Finally, to train yourself for innovation, you need to develop your imagination, your intuition, your vision. You've got to be a little like the entrepreneurs, the dreamers, the visionaries, the "ship captains" who know their destination even though no one can see it. These are people with a strong sense of purpose...and powerful beliefs about the way things should happen.

          In business, these are people like Tom Watson, who founded IBM...like Alfred Sloan, who created the framework for the modern General Motors...like Henry Ford, who stated his vision very explicitly: "I will build a motor car for the great multitude...so low in price that no [one] will be unable to own one -- and enjoy with his family the blessing of pleasure in God's great open spaces."

          What you can do to become more of a visionary? Well, unfortunately, this ability is very hard to teach, and it isn't given much attention in school. The best way to get next to it is to expose yourself to examples: read biographies of successful visionaries in politics, business, and the arts; take courses in religious studies, philosophy, art history, and literature.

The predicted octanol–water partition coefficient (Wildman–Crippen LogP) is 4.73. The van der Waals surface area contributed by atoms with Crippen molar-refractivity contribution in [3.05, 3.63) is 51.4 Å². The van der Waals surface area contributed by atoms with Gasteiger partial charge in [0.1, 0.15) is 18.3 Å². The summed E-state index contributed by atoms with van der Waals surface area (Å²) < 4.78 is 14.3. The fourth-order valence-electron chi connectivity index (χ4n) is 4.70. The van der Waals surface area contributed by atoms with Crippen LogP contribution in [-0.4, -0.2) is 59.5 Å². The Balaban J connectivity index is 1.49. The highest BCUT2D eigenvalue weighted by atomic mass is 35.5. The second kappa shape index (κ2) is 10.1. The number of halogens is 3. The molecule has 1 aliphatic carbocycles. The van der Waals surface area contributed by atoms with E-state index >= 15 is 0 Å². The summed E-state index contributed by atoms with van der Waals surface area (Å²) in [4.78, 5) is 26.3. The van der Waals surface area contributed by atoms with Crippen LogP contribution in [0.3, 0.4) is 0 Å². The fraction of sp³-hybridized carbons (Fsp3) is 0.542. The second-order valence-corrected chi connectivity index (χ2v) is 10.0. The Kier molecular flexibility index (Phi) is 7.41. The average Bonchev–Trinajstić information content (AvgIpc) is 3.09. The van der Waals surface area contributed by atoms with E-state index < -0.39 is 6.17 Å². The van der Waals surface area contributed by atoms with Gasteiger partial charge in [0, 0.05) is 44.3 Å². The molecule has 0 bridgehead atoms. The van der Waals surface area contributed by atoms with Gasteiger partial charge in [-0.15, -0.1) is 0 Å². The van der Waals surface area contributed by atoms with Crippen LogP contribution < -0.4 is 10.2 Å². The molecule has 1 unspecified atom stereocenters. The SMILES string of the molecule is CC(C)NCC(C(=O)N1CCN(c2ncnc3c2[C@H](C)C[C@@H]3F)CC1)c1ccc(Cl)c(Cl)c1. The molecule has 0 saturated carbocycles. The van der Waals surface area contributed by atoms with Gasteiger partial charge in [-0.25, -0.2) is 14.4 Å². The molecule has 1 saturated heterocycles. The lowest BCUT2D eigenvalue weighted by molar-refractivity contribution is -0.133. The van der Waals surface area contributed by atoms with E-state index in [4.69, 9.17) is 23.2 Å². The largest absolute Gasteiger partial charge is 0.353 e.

Now, I know that my comparing scientific innovators with poets and artists may seem far-fetched, but it really isn't at all: both spend a lot of time in the world of the imagination, and both envision completely new arrangements of things. The leap to a new way of hearing or seeing, which artistic innovators make...really isn't so different from the scientific innovator's leap to a new way of thinking.